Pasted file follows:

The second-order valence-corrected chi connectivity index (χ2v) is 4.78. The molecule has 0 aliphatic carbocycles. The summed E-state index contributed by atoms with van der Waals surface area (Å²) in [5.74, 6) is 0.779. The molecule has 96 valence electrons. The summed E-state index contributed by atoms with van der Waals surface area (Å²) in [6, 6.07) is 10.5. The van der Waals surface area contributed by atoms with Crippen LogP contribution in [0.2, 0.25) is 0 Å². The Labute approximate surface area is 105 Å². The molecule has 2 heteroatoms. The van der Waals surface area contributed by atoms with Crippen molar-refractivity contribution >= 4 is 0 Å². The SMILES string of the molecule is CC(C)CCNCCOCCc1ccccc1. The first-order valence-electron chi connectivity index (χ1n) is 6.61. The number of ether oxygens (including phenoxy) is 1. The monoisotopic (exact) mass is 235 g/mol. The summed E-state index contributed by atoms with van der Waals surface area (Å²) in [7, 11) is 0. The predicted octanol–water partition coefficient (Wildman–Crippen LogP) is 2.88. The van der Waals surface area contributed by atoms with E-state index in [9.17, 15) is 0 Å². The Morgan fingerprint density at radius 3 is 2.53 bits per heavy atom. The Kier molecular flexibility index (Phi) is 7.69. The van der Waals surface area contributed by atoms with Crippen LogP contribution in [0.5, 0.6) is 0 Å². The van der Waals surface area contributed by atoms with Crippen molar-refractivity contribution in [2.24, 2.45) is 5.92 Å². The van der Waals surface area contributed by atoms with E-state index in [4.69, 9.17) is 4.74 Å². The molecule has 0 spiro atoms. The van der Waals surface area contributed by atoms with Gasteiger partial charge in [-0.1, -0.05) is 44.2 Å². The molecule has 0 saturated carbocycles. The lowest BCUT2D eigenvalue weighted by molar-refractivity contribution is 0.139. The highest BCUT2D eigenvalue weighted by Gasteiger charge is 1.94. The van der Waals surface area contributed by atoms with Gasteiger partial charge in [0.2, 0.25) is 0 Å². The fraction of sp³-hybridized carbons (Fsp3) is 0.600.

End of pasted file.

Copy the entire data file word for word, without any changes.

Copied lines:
The second-order valence-corrected chi connectivity index (χ2v) is 4.78. The molecule has 0 aliphatic carbocycles. The summed E-state index contributed by atoms with van der Waals surface area (Å²) in [5.74, 6) is 0.779. The molecule has 96 valence electrons. The summed E-state index contributed by atoms with van der Waals surface area (Å²) in [6, 6.07) is 10.5. The van der Waals surface area contributed by atoms with Crippen LogP contribution in [0.2, 0.25) is 0 Å². The Labute approximate surface area is 105 Å². The molecule has 2 heteroatoms. The van der Waals surface area contributed by atoms with Crippen molar-refractivity contribution >= 4 is 0 Å². The SMILES string of the molecule is CC(C)CCNCCOCCc1ccccc1. The first-order valence-electron chi connectivity index (χ1n) is 6.61. The number of ether oxygens (including phenoxy) is 1. The monoisotopic (exact) mass is 235 g/mol. The summed E-state index contributed by atoms with van der Waals surface area (Å²) in [7, 11) is 0. The predicted octanol–water partition coefficient (Wildman–Crippen LogP) is 2.88. The van der Waals surface area contributed by atoms with E-state index in [9.17, 15) is 0 Å². The Morgan fingerprint density at radius 3 is 2.53 bits per heavy atom. The Kier molecular flexibility index (Phi) is 7.69. The van der Waals surface area contributed by atoms with Crippen LogP contribution in [0.5, 0.6) is 0 Å². The van der Waals surface area contributed by atoms with Crippen molar-refractivity contribution in [2.24, 2.45) is 5.92 Å². The van der Waals surface area contributed by atoms with E-state index in [4.69, 9.17) is 4.74 Å². The molecule has 0 spiro atoms. The van der Waals surface area contributed by atoms with Gasteiger partial charge in [-0.1, -0.05) is 44.2 Å². The molecule has 0 saturated carbocycles. The lowest BCUT2D eigenvalue weighted by molar-refractivity contribution is 0.139. The highest BCUT2D eigenvalue weighted by Gasteiger charge is 1.94. The van der Waals surface area contributed by atoms with Gasteiger partial charge in [0.2, 0.25) is 0 Å². The fraction of sp³-hybridized carbons (Fsp3) is 0.600.